Other instances of this lack of cooperation may have occurred, but the three manned space flight centers had moved closer together, partially to defend the mode choice and partially to stave off the intrusion of General Electric into vehicle integration. On top of that, each center had a great many questions that needed to be answered by the other field elements. And they were working together on policies and mission rules that became the foundation for the lunar landing program. At a mission planning panel meeting, some of these ground rules emerged: two crewmen would land on the moon and one man would remain with the command module in lunar orbit; the lunar lander could stay on the moon from 21 to 48 hours; launch from the earth would take place in daylight to simplify recovery operations in the event of an abort; launch to the moon from earth orbit would begin within 4 1/2 hours because of the boil-off characteristics of liquid hydrogen in the S-IVB stage; and the first lunar mission would be only a loop around the moon and return, since too little was known about the start and restart capabilities of the service module engine.13
Most of these committees - and there were many, many of them - took turns meeting at Houston, Huntsville, and Canaveral. By May 1963, the panels were so numerous that Holmes realized that something had to be done to keep track of them. He told Shea to form a Panel Review Board* as one more Headquarters tool for managing Apollo.
Shea convened the first meeting of the board in August 1963 at the Cape, and representatives of each panel summarized their past activities. The next item on the agenda was a session on standardizing the Interface Control Documents (discussed in the previous chapter) and the selection of Marshall as the repository for this documentation, to make sure it would be available for reference by the participating organizations. These periodic board meetings, besides keeping the Office of Manned Space Flight closer to the mainstream of center activities, gave the specialists a chance to learn what their colleagues were doing and an opportunity to oversee progress, costs, and schedules. Areas that might delay Apollo were discovered more quickly and dealt with more rapidly.14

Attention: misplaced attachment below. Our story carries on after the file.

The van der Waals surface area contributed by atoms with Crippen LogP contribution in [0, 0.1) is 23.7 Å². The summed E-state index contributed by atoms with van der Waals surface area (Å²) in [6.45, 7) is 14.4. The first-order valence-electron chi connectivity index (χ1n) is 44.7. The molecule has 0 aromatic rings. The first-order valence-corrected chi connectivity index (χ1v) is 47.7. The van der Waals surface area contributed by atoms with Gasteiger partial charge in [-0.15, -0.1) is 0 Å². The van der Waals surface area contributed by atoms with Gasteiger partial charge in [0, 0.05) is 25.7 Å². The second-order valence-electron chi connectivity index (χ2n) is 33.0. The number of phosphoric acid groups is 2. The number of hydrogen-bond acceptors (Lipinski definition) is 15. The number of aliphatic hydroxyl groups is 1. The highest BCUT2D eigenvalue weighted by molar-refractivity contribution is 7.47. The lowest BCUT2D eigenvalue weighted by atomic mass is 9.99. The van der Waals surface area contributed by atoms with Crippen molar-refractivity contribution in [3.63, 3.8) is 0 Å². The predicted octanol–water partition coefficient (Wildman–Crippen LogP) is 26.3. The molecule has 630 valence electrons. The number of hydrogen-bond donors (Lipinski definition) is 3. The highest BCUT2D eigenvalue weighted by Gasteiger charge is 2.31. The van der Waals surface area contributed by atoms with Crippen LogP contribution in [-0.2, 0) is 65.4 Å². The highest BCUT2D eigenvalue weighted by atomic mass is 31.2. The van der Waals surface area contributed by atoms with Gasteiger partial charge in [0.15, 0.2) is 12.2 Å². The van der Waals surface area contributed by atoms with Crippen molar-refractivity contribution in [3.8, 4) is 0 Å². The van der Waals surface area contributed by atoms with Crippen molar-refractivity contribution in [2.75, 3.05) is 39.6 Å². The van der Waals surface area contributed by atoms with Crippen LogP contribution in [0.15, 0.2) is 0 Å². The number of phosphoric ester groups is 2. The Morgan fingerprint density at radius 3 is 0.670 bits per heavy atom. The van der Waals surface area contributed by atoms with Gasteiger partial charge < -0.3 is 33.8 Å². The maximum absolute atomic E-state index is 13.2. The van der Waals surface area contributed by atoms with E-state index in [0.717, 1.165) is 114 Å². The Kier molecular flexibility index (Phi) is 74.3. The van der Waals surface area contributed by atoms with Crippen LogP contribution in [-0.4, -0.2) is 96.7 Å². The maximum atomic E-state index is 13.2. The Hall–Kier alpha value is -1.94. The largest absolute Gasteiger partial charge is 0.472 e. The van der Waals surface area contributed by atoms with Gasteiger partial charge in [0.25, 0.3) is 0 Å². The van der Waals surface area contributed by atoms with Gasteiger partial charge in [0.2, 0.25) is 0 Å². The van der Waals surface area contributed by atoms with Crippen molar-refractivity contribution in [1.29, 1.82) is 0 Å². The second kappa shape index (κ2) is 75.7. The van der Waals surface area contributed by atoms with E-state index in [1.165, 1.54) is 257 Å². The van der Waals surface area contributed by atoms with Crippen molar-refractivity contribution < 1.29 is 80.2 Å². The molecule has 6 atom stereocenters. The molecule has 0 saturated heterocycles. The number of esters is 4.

Apollo tracking network in 1966. Radar stations with large antennas for continuous tracking and communications were at Goldstone, California; Madrid, Spain; and Canberra, Australia.
NASA Headquarters stepped in on occasion to arbitrate among the centers. At one time, telecommunications threatened to become a formidable issue in Apollo, with Houston, Goddard, and the Jet Propulsion Laboratory vying for control of the tracking network. The earth-circling band of stations - about a dozen and a half - used in Mercury were not equipped for the deep space communications of Apollo, but by 1963 a capability was developing in the unmanned spacecraft programs that promised to be suitable. Jet Propulsion Laboratory intended to build two sets of 26-meter dish antennas, with two antennas at each of three sites - Goldstone, California; near Canberra, Australia; and near Madrid, Spain - that would provide continuous communications coverage of the moon. One set would be equipped with the more advanced unified S-band system (a system that tied the signals for tracking, telemetry, voice, television, and command into a single radio carrier) for controlling, tracking, and acquiring data from unmanned spacecraft, like Mariner and Surveyor, in deep space. This system consolidated the functions of the many transmitters and receivers characteristic of Mercury into one.
Communications with the moon as the earth turned. Astronauts on the moon's surface also could talk to one another.
The Mercury tracking stations, with 9-meter dishes and the new S-band radar, would communicate with the Apollo spacecraft in earth-orbital flight. Once the vehicle had traveled 16,000 kilometers into space, the 26-meter antennas - spaced equidistantly at 120 degrees longitude around the earth so one of the three always faced the moon - would take over. Later, the Jet Propulsion Laboratory was to build a 64-meter antenna at Goldstone (which then became the Goldstone Mars station) that gave Apollo clearer communications, especially in television reception. The laboratory wanted to construct two more of these stations, but the costs were too great. The British government, however, had a radar station with a 64-meter antenna at Sydney, Australia, that might be used.
The "big dish" at Canberra points toward space.